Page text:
Athena, the Advanced Telescope for High Energy Astrophysics, is the next flagship X-ray observatory, planned for launch by the European Space Agency (ESA) in the early 2030s with a significant contribution from NASA.
Athena will offer an order of magnitude greater collecting area over the present generation of X-ray telescopes. Athena will carry an instrument called the X-IFU, a new type of high-resolution X-ray spectrometer, called a microcalorimeter array, which is able to precisely measure the energies of incoming X-rays and accurately characterize emission and absorption from different chemical elements. Alongside the X-IFU will be the Wide Field Imager (WFI), providing sensitive X-ray imaging and spectroscopy over a wide field of view
The mission of Athena is to explore the Hot and Energetic Universe. Athena will:
- Perform a complete census of black hole growth in the Universe, to understand when the first supermassive black holes formed and how they governed the growth of galaxies.
- Probe, in detail, the processes happening just outside the event horizons of black holes to power some of the most luminous objects in our Universe; active galactic nuclei and AGN
- Determine how and when the large-scale structures of hot gas, in particular clusters of galaxies, formed in the Universe and trace their evolution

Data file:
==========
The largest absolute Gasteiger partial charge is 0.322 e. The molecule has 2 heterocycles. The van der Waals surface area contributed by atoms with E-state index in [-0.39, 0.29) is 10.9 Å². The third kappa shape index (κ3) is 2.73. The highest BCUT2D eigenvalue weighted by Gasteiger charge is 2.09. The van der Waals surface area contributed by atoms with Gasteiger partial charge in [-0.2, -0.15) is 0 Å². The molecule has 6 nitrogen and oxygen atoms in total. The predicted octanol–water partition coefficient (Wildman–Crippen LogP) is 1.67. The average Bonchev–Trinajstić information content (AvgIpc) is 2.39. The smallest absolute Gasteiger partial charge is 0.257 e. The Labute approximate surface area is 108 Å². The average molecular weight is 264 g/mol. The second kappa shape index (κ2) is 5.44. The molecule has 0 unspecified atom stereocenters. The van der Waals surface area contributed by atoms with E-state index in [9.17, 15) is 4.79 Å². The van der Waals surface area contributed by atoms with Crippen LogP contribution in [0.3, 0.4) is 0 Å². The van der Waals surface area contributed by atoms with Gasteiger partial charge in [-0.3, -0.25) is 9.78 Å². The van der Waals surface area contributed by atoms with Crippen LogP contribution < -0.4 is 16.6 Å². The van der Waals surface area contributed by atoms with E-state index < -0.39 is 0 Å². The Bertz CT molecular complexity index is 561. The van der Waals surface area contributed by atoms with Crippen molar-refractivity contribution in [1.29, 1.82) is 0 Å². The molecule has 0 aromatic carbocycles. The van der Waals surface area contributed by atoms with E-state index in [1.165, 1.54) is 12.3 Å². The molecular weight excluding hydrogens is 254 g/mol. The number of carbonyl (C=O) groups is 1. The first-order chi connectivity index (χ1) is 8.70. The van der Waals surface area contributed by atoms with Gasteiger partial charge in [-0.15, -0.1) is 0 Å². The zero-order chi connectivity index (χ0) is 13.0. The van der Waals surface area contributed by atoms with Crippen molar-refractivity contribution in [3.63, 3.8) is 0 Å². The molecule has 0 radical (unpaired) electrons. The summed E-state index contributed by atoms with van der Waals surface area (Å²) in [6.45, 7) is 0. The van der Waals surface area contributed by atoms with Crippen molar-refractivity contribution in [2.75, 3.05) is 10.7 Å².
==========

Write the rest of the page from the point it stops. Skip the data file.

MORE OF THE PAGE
At KIPAC, we are contributing to the Athena mission on a number of levels. KIPAC scientists are developing the scientific cases for the observatory and planning some of the observations, surveys and experiments that it will perform. New models and data analysis techniques being developed at KIPAC will be key to interpreting the detailed observations that Athena will make.
We are involved in the development of the instruments that will fly on Athena. As part of the Athena WFI Instrument Consortium, the XOC group are developing the ASICs (application-specific integrated circuits) that will read the data out of the WFI detectors and enable them to operate at high frame rates, and designing novel machine learning algorithms to detect cosmic rays interacting with the detector to reduce the background signal that contaminates measurements. KIPAC scientists are also working as part of the X-IFU Consortium to develop the technology that will allow signals to be read out of microcalorimeter arrays at high speed.